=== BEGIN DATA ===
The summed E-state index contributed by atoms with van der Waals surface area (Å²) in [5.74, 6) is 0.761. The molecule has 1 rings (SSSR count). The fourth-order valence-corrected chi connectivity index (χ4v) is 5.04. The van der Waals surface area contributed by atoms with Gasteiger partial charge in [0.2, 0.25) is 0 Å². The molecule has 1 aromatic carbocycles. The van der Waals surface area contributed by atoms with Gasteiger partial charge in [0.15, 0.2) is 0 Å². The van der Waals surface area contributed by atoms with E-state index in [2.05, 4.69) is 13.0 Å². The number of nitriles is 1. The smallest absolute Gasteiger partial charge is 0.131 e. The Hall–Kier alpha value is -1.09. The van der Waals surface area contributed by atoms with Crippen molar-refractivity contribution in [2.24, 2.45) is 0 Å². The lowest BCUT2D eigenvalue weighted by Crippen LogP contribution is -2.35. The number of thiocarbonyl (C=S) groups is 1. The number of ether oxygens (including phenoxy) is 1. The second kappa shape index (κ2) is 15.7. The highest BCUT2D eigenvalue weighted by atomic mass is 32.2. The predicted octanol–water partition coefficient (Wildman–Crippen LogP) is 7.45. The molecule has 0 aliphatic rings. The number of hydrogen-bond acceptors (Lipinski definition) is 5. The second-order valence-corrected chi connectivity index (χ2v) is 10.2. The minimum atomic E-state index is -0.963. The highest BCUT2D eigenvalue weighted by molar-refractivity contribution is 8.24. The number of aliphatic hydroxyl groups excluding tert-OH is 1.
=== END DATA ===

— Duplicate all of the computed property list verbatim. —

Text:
The summed E-state index contributed by atoms with van der Waals surface area (Å²) in [5.74, 6) is 0.761. The molecule has 1 rings (SSSR count). The fourth-order valence-corrected chi connectivity index (χ4v) is 5.04. The van der Waals surface area contributed by atoms with Gasteiger partial charge in [0.2, 0.25) is 0 Å². The molecule has 1 aromatic carbocycles. The van der Waals surface area contributed by atoms with Gasteiger partial charge in [0.15, 0.2) is 0 Å². The van der Waals surface area contributed by atoms with E-state index in [2.05, 4.69) is 13.0 Å². The number of nitriles is 1. The smallest absolute Gasteiger partial charge is 0.131 e. The Hall–Kier alpha value is -1.09. The van der Waals surface area contributed by atoms with Crippen molar-refractivity contribution in [2.24, 2.45) is 0 Å². The lowest BCUT2D eigenvalue weighted by Crippen LogP contribution is -2.35. The number of thiocarbonyl (C=S) groups is 1. The number of ether oxygens (including phenoxy) is 1. The second kappa shape index (κ2) is 15.7. The highest BCUT2D eigenvalue weighted by atomic mass is 32.2. The predicted octanol–water partition coefficient (Wildman–Crippen LogP) is 7.45. The molecule has 0 aliphatic rings. The number of hydrogen-bond acceptors (Lipinski definition) is 5. The second-order valence-corrected chi connectivity index (χ2v) is 10.2. The minimum atomic E-state index is -0.963. The highest BCUT2D eigenvalue weighted by molar-refractivity contribution is 8.24. The number of aliphatic hydroxyl groups excluding tert-OH is 1.